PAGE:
A satirical ghost story featuring Beatrice Clemens, the grandmother of the snowflake generation.
The road to hell may be paved with good intentions, but Beatrice Clemens is determined to make this adage more ‘relevant’ to today’s society by blithely driving an eight-lane superhighway straight through the heart of rural England. Dubbed the ‘Conscience of Dorset’ by a newly-launched progressive broadsheet, one could be forgiven for forgetting that this canting, sanctimonious hypocrite, who believes that some people are βmore equal than othersβ, is actually a B&B hostess (although she would prefer the non-gender specific term ‘host’). Alas for her guests, her values and preoccupations are never far from her lips, and her inclusive zeal is something in which she enjoins all to share, even if they are only trying to order a full English breakfast and enjoy a country break far from the clamour of the madding crowd.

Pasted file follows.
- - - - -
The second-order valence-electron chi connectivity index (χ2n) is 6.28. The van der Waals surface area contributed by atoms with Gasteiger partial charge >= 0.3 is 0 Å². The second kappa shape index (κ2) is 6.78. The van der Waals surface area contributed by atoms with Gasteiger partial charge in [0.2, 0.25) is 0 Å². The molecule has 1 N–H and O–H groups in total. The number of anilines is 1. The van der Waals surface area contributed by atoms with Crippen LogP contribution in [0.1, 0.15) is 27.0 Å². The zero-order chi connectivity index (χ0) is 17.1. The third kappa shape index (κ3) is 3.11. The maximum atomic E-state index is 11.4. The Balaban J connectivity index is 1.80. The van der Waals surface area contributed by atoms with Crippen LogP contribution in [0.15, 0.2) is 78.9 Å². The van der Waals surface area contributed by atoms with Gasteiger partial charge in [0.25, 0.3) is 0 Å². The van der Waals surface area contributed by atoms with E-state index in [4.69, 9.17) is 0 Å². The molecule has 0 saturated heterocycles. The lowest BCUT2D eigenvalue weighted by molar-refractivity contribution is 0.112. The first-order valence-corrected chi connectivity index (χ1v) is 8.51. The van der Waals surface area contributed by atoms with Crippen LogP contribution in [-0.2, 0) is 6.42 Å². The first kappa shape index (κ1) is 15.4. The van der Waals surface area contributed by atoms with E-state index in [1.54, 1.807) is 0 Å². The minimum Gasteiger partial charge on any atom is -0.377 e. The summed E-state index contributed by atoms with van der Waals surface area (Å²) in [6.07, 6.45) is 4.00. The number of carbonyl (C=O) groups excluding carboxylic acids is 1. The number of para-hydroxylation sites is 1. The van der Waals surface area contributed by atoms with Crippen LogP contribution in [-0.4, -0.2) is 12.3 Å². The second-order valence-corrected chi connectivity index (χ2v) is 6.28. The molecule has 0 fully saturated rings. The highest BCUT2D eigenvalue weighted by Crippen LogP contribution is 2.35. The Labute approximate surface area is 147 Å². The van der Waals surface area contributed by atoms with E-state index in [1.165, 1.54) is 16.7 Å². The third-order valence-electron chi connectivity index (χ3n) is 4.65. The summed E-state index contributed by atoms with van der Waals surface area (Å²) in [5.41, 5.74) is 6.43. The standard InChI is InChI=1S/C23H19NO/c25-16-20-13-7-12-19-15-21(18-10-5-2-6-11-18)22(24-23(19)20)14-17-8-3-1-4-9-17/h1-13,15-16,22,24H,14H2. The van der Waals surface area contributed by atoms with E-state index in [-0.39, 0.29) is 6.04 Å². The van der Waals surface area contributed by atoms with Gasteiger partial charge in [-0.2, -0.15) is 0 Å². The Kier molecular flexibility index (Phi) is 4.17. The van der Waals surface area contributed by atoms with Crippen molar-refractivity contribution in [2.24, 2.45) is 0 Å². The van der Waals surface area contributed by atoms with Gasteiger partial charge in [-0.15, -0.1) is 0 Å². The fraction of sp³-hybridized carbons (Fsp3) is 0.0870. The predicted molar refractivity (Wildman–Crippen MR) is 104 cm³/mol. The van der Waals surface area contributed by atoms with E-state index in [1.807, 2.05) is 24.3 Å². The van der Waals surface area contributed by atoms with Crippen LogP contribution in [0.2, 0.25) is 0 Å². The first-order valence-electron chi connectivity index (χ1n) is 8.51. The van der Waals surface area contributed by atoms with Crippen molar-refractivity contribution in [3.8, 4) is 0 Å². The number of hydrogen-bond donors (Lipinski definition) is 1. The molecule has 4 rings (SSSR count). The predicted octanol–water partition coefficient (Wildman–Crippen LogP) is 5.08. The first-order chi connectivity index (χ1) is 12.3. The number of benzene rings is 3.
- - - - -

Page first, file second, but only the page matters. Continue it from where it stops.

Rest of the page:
Just as Beatrice stands upon the brink of receiving the acclamation that she believes her work deserves, something, or someone, is glimpsed amidst the hedgerows and within the banks of an ancient earthwork; a shadowy, furtive figure – the embodiment of old Dorset? Whoever it may be, he does not, it would seem, share her enthusiasms. His sense of justice is a very different one to hers.
A standalone novella in the West Country Tales series, also available alongside three other pieces in Uncanny Tales as a Kindle e-book, or a paperback.